Are rigors a sign of serious bacterial infection?

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Munro, A. Are rigors a sign of serious bacterial infection?, Don't Forget the Bubbles, 2019. Available at:
http://doi.org/10.31440/DFTB.18150

Noah is an 18m old boy who presents with fever since yesterday evening. He’s been eating and drinking a little less than usual but wetting nappies regularly. He’s been miserable when hot, but settles when his temperature comes down. His mum presented to A&E because whilst febrile this morning, he had an episode of shivering which lasted several minutes. He was conscious during the episode.

On examination he has an erythematous pharynx with bilateral tonsillar enlargement and a runny nose.

You think he has a viral illness, but you have heard that rigors may be associated with an increased risk of bacterial infection?

 

What is a rigor?

A rigor can be defined as involuntary shaking or shivering associated with, “chills”, which is the sensation of feeling cold when febrile (Tokuda, 2005).

It occurs as a heat gaining mechanism (muscle contraction), associated with the behaviours brought with “chills”, such as seeking extra clothing or blankets, and other heat retaining mechanisms such as pilo-erection (“goose pimples”) (Ogoina, 2011).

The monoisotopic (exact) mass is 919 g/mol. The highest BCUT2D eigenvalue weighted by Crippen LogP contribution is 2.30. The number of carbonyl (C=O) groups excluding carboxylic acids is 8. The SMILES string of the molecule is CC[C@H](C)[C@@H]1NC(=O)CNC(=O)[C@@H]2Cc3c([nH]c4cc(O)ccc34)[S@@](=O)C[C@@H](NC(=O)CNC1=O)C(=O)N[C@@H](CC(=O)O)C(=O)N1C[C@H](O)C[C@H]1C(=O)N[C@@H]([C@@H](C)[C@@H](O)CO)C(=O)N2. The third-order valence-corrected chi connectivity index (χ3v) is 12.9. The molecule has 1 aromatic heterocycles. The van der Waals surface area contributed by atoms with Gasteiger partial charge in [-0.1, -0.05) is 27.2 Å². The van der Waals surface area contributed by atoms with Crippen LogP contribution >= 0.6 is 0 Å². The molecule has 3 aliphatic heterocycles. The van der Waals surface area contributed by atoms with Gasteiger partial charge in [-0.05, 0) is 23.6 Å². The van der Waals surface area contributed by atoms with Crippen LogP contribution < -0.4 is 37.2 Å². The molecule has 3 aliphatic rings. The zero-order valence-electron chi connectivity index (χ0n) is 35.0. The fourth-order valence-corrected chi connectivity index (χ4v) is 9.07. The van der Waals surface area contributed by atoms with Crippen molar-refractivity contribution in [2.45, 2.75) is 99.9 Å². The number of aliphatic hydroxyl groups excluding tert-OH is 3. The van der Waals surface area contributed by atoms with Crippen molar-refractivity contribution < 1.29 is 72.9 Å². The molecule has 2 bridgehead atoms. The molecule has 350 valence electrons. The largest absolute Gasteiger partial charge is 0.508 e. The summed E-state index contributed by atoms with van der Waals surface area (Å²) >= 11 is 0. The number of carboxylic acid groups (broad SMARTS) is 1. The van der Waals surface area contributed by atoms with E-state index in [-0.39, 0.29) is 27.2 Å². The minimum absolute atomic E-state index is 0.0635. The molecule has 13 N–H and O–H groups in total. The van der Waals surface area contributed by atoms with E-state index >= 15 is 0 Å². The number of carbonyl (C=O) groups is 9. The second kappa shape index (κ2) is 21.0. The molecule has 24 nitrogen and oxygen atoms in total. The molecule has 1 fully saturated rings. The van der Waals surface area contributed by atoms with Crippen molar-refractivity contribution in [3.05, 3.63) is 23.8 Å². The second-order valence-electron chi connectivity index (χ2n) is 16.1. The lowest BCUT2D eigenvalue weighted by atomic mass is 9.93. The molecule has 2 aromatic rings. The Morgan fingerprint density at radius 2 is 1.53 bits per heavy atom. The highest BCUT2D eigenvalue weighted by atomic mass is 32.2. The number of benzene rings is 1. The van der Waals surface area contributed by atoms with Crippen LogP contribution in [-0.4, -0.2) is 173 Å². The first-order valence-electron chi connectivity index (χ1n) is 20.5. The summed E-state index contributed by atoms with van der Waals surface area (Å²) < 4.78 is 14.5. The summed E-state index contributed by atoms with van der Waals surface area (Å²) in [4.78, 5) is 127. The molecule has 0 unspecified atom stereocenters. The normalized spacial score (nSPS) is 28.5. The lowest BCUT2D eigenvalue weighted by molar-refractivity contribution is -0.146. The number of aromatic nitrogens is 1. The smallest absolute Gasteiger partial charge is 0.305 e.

Are rigors clinically significant?

In adult medicine there seems to be an association with rigors and the risk of bacteraemia and invasive bacterial infections (Lee, 2012). This leads to the question about their significance in children, where fever is obviously a lot more common and the aetiology much more likely to be viral. After all, children are not just little adults.

 

Let’s take a look at the evidence…

There are two published studies looking as the risk of bacterial infection in children presenting with rigors.

One study was published from Israel in 1997 (Tal, 1997) – which automatically should be interpreted with extreme caution, as this was an era pre-HiB or Pneumococcal vaccines, which have transformed the landscape of invasive infections in children.

The study looked at children already admitted to hospital due to infective aetiology, then compared the prevalence of confirmed or presumed bacterial infections in those who had rigors (67%), to those who did not rigor (50%). They also compared the percentage of patients with positive microbiology in those who had rigors (15%) vs those who did not (6%). The results are statistically significant, however the clinical significance of a rigor among this cohort of patients already admitted is highly debatable.

A more recent case-control study also from Israel was published in 2017 (Erell, 2017) which more usefully looked to examine children presenting to an emergency department with fever, with and without rigors.

Children with rigors were more likely to be older and have a higher temperature.

There was no difference in rates of serious bacterial infections between the two groups.

This study also needs interpreting with caution, as there are only 84 patients in each group, there were no cases of bacteraemia in the study, and the rates of SBI were high (~20% in each group). What is worth noting however, is the majority of children presenting with rigors did not have a bacterial infection.

 

So what about the NICE guidelines?